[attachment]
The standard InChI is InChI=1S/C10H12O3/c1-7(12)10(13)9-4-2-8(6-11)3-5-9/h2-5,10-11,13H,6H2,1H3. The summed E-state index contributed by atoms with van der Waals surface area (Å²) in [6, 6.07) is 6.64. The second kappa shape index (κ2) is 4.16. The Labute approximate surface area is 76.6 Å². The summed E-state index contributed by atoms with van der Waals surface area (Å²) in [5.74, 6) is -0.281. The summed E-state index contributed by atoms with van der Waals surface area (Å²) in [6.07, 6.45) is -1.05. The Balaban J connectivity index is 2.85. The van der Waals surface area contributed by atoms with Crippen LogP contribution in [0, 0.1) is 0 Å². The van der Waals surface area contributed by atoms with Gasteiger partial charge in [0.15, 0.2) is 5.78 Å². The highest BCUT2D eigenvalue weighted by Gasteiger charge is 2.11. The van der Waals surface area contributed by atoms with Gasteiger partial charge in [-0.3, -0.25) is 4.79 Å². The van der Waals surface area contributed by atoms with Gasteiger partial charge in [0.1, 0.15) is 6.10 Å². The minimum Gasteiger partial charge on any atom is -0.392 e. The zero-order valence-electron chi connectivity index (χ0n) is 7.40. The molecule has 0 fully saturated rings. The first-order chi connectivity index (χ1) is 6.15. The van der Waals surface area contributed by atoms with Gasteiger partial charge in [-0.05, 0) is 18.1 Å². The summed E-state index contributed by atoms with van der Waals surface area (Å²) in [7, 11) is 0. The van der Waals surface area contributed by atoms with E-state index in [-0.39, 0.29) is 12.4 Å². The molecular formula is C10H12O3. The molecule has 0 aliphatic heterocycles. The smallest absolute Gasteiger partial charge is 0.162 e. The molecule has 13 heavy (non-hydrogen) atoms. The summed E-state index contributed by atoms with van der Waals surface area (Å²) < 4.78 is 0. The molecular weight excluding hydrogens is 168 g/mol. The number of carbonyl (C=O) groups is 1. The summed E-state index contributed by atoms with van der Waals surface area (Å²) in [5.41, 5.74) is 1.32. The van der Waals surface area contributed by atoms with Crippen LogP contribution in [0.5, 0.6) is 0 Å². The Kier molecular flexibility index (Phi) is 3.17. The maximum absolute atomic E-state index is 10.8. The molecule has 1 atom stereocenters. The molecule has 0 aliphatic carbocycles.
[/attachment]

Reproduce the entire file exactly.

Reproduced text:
The standard InChI is InChI=1S/C10H12O3/c1-7(12)10(13)9-4-2-8(6-11)3-5-9/h2-5,10-11,13H,6H2,1H3. The summed E-state index contributed by atoms with van der Waals surface area (Å²) in [6, 6.07) is 6.64. The second kappa shape index (κ2) is 4.16. The Labute approximate surface area is 76.6 Å². The summed E-state index contributed by atoms with van der Waals surface area (Å²) in [5.74, 6) is -0.281. The summed E-state index contributed by atoms with van der Waals surface area (Å²) in [6.07, 6.45) is -1.05. The Balaban J connectivity index is 2.85. The van der Waals surface area contributed by atoms with Crippen LogP contribution in [0, 0.1) is 0 Å². The van der Waals surface area contributed by atoms with Gasteiger partial charge in [0.15, 0.2) is 5.78 Å². The highest BCUT2D eigenvalue weighted by Gasteiger charge is 2.11. The van der Waals surface area contributed by atoms with Gasteiger partial charge in [-0.3, -0.25) is 4.79 Å². The van der Waals surface area contributed by atoms with Gasteiger partial charge in [0.1, 0.15) is 6.10 Å². The minimum Gasteiger partial charge on any atom is -0.392 e. The zero-order valence-electron chi connectivity index (χ0n) is 7.40. The molecule has 0 fully saturated rings. The first-order chi connectivity index (χ1) is 6.15. The van der Waals surface area contributed by atoms with Gasteiger partial charge in [-0.05, 0) is 18.1 Å². The summed E-state index contributed by atoms with van der Waals surface area (Å²) in [7, 11) is 0. The van der Waals surface area contributed by atoms with E-state index in [-0.39, 0.29) is 12.4 Å². The molecular formula is C10H12O3. The molecule has 0 aliphatic heterocycles. The smallest absolute Gasteiger partial charge is 0.162 e. The molecule has 13 heavy (non-hydrogen) atoms. The summed E-state index contributed by atoms with van der Waals surface area (Å²) < 4.78 is 0. The molecular weight excluding hydrogens is 168 g/mol. The number of carbonyl (C=O) groups is 1. The summed E-state index contributed by atoms with van der Waals surface area (Å²) in [5.41, 5.74) is 1.32. The van der Waals surface area contributed by atoms with Crippen LogP contribution in [0.5, 0.6) is 0 Å². The Kier molecular flexibility index (Phi) is 3.17. The maximum absolute atomic E-state index is 10.8. The molecule has 1 atom stereocenters. The molecule has 0 aliphatic carbocycles.